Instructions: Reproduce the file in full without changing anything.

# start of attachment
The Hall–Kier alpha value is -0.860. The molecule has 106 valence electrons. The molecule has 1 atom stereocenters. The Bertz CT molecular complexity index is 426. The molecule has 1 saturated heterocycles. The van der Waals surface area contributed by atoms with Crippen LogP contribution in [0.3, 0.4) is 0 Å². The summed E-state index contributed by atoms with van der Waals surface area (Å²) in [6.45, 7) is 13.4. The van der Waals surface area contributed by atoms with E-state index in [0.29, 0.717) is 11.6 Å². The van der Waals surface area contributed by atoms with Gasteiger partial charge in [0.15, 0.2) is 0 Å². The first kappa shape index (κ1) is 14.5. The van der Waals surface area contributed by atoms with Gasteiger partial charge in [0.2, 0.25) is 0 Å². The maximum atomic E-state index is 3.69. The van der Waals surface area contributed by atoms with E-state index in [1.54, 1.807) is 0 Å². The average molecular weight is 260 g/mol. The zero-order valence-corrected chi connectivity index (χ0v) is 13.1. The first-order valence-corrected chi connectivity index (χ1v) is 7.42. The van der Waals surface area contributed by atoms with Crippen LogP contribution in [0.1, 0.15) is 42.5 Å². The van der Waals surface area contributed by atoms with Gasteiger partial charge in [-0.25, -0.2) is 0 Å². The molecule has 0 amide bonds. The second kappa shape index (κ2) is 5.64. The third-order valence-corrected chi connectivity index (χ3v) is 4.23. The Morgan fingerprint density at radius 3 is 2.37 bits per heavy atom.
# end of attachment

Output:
The Hall–Kier alpha value is -0.860. The molecule has 106 valence electrons. The molecule has 1 atom stereocenters. The Bertz CT molecular complexity index is 426. The molecule has 1 saturated heterocycles. The van der Waals surface area contributed by atoms with Crippen LogP contribution in [0.3, 0.4) is 0 Å². The summed E-state index contributed by atoms with van der Waals surface area (Å²) in [6.45, 7) is 13.4. The van der Waals surface area contributed by atoms with E-state index in [0.29, 0.717) is 11.6 Å². The van der Waals surface area contributed by atoms with Gasteiger partial charge in [0.15, 0.2) is 0 Å². The first kappa shape index (κ1) is 14.5. The van der Waals surface area contributed by atoms with Gasteiger partial charge in [0.2, 0.25) is 0 Å². The maximum atomic E-state index is 3.69. The van der Waals surface area contributed by atoms with E-state index in [1.54, 1.807) is 0 Å². The average molecular weight is 260 g/mol. The zero-order valence-corrected chi connectivity index (χ0v) is 13.1. The first-order valence-corrected chi connectivity index (χ1v) is 7.42. The van der Waals surface area contributed by atoms with Crippen LogP contribution in [0.1, 0.15) is 42.5 Å². The van der Waals surface area contributed by atoms with Gasteiger partial charge in [-0.25, -0.2) is 0 Å². The molecule has 0 amide bonds. The second kappa shape index (κ2) is 5.64. The third-order valence-corrected chi connectivity index (χ3v) is 4.23. The Morgan fingerprint density at radius 3 is 2.37 bits per heavy atom.